A Steady Rain -- Riveting Personal Drama but Clichéd
By Bob and Karen Isaacs
While you are watching A Steady Rain now at TheaterWorks in Hartford through May 8, you will be riveted by the story playing out in front of you. At times you will stunned and at others times upset.
Only afterwards will you have some quibbles about this piece by Keith Huff -- an up-and-coming Chicago dramatist who has worked extensively at the Eugene O'Neill Center in Waterford.
A Steady Rain is about two Chicago veteran streetwise cops -- neither a stellar example of the force -- who have been lifelong buddies and what happened during a few days of steady rain that changed their lives.
Denny, played by Aaron Roman Weiner, is the more dominant and volatile of the partners. He's married with two children and a home, but he is also an angry man prone to expressing his prejudices and has a tendency to explode into violence. In the name of providing and protecting his family, he has long since crossed the line into corruption.
Joey, played by Kyle Fabel, is his childhood friend; he's single, and a recovering alcoholic. He is now more in control of his life and his actions working hard to become a detective. Joey has dinner most nights with Debby and his unseen family though Denny keeps setting Joey up with totally unsuitable women, including a hooker Denny has befriended.
The lives of these two men begin to unravel after someone takes a shot through the window of Denny's home, wounding his 2-year-old son. Denny spins out of control.
A Steady Rain, directed well by Tazewelll Thompson, features more alternating recollections than dialogue. Even when the two actors speak to each other, it is not really a conversation. Each tells what happens from his individual perspective.
We saw this play in the fall of 2009 on Broadway when Hugh Jackman played Denny and Daniel Craig played Joey. They were spectacular, and for us the two TheaterWorks performers were going to have a difficult task reaching those standards.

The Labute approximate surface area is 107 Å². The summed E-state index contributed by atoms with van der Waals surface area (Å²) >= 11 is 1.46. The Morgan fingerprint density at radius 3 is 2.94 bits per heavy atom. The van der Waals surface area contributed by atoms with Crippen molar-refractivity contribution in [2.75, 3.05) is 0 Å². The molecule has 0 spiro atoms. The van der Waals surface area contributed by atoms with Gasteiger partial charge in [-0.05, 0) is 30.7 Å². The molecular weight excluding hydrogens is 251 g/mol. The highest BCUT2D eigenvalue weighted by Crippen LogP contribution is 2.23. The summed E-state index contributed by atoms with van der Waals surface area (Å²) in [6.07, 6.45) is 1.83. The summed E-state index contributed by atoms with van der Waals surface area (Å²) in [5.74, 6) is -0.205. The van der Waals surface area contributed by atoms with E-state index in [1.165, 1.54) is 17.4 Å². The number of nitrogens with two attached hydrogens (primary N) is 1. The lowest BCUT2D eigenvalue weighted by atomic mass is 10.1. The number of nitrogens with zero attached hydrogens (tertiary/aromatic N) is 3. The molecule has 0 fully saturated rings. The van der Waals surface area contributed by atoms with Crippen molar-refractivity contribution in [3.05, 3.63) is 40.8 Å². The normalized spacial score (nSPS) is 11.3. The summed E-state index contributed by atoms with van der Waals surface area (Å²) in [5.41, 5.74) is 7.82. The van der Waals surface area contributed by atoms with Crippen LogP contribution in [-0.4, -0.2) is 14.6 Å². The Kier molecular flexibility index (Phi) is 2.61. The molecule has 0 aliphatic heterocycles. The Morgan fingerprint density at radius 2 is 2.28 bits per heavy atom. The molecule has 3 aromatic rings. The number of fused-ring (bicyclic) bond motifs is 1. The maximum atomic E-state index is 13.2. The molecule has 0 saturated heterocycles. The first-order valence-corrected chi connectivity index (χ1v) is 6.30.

They do for the most part, though their (and Thompson's) interpretation of the roles are quite different. Weiner as Denny doesn't have the magnetism of Jackman; it is harder to see why Joey is so loyal to him and has put up with his abuse all these years. But Weiner does capture the tightly-coiled anger in Joey and the violence just a hair's breadth away.
Fabel's Joey is not as reserved and buttoned down as Craig's was, but he captures Joey's ambivalence towards Denny and his growth to independent action. Fabel, perhaps, makes you care even more about Joey -- a flawed but compassionate person.
You can quibble with some of the direction and even the accents. Joey seems at times more Brooklyn then Chicago. And afterwards as you think about the play you may feel that it is more than a little melodramatic. This is less a "slice of life" than a story that throws in many clichés about morally corrupt cops and their lives.
Yet, you will find this play riveting and disturbing; the two performances are well worth seeing. Be advised, though, that the language is not for tender ears and the subject matter isn't either.
A Steady Rain is at TheaterWorks Hartford, 233 Pearl St. in Downtown Hartford, through May 8. For tickets and information call 860-527-7838 or online at theaterworkshartford.org.